How gold coins are made
Many people enjoy the intricate details of a beautifully crafted gold coin such as the “Call of the Wild” gold coins that are minted by the Royal Canadian Mint. However, many details about the manufacturing process of gold coins are actually unknown to most people. This short article will explain how gold coins are made.
The process starts with the melting of the precious metals in a furnace. The melted and refined gold will then be formed into giant spools of gold. These 40m long spools of 1 tonne of gold are rolled under huge pressure. They are then fed into a machine that slowly unrolls them and cuts gold blanks out. The leftover metal in the stamped out unspooled gold will of course be reshaped/remelted into new spools/coils.
How gold coins are made by a coin press
After the coin blanks are washed, they are fed into the coin press. Some coin presses can strike up to 750 coins per minute but these high speeds are used for circulation coins. To ensure quality, precious metal blanks are fed into the coin press by hand and the press will strike perhaps 1 coin every 2 seconds or so.
After the coins are struck, they slide out of an opening at the side of the press where they are collected in trays. That is slightly different from the minting of circulation coinage which is collected in large bins. Gold coins would easily get scratched and nicked if they were allowed to drop into a large container in the same way.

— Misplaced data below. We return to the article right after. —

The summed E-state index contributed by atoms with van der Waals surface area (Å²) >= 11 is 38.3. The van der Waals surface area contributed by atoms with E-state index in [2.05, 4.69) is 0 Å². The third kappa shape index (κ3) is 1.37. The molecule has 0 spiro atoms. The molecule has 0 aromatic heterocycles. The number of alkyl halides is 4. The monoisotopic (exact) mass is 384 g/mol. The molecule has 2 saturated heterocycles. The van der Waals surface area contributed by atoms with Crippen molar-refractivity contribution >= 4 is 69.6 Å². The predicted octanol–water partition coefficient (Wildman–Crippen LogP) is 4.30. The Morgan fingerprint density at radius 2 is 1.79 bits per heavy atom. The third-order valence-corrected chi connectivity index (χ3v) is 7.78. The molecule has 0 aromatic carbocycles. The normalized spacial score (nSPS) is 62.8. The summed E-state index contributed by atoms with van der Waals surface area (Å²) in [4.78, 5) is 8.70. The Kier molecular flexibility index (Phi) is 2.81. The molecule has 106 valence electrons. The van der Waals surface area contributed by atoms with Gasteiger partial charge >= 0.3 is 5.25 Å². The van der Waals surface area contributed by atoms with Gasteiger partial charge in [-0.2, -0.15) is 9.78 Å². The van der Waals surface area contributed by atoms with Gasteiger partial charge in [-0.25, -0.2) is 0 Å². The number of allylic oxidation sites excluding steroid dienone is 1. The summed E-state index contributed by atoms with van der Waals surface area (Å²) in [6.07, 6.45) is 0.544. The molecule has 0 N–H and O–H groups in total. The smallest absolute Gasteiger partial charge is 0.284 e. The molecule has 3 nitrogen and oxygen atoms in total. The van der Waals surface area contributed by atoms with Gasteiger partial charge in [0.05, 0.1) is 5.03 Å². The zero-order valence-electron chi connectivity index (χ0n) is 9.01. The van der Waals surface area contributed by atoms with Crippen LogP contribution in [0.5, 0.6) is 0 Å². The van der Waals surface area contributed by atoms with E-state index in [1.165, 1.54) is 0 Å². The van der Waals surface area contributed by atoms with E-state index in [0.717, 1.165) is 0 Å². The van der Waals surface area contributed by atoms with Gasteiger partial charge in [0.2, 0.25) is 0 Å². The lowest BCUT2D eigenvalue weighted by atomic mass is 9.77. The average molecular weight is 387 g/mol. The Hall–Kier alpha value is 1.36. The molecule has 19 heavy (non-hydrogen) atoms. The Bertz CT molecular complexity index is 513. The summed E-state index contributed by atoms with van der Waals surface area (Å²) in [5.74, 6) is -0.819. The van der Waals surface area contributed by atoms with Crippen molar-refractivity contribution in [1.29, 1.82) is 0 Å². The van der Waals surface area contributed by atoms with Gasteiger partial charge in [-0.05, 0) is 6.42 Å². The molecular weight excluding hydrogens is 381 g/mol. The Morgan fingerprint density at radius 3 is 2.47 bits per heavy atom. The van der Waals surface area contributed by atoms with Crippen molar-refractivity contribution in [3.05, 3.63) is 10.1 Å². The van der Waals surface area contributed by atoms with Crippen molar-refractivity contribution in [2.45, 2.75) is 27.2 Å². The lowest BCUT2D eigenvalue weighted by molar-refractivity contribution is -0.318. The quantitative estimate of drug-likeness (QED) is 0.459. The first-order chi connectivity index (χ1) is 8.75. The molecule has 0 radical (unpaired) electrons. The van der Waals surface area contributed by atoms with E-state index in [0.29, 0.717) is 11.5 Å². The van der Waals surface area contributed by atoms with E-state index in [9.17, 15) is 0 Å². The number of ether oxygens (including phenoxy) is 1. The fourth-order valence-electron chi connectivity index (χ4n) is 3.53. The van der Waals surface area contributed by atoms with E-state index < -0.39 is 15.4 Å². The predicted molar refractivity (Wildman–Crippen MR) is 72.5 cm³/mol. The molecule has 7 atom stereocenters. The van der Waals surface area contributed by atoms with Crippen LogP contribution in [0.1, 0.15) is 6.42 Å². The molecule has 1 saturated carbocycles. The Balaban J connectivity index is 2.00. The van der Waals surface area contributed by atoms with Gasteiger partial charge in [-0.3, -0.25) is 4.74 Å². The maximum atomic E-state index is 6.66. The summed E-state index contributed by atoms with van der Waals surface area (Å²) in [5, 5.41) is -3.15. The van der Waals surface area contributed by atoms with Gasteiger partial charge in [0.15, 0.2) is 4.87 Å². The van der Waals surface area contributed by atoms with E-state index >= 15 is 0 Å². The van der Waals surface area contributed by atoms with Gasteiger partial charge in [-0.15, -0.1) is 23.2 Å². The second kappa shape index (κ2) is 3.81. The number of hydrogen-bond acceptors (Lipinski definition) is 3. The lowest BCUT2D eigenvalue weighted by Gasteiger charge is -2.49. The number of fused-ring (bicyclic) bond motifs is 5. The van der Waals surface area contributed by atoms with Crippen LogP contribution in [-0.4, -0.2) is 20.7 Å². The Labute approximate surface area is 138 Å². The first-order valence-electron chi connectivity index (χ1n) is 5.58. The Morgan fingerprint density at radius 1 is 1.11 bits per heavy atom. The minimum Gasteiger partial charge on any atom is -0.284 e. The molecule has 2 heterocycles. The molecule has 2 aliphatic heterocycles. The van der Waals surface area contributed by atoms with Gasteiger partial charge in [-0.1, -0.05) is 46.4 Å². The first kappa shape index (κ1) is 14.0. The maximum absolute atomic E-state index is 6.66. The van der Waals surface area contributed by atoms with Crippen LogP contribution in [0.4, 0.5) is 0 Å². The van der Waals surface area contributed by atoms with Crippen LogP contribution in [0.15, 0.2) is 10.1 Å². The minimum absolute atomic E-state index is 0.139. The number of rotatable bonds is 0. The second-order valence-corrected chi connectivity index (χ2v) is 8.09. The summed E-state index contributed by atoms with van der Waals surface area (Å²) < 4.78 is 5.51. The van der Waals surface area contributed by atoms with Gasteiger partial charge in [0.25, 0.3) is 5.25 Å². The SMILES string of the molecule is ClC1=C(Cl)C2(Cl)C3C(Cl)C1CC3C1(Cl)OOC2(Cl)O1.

The gold coin trays are then brought into the quality control room where every single coin is checked repeatedly for possible damages from various angles. The coins are then either individually encapsulated or packaged in rolls of about 20 to 25. The coin rolls are then stacked in boxes and shipped to the dealers.
Now that you know how gold coins are made, what about the dies that are used to strike the blanks? There are some differences between the dies used for ‘regular’ brilliant uncirculated gold coins and proof gold coins. Dies that are used for making proof coins are polished as well as sometimes treated with special chemicals. Additionally, proof coins are in most cases double struck and the pressure used is a bit higher than when striking ‘regular’ coins. All these measures together result in proof coins having sharper edges and designs as well as smoother empty fields.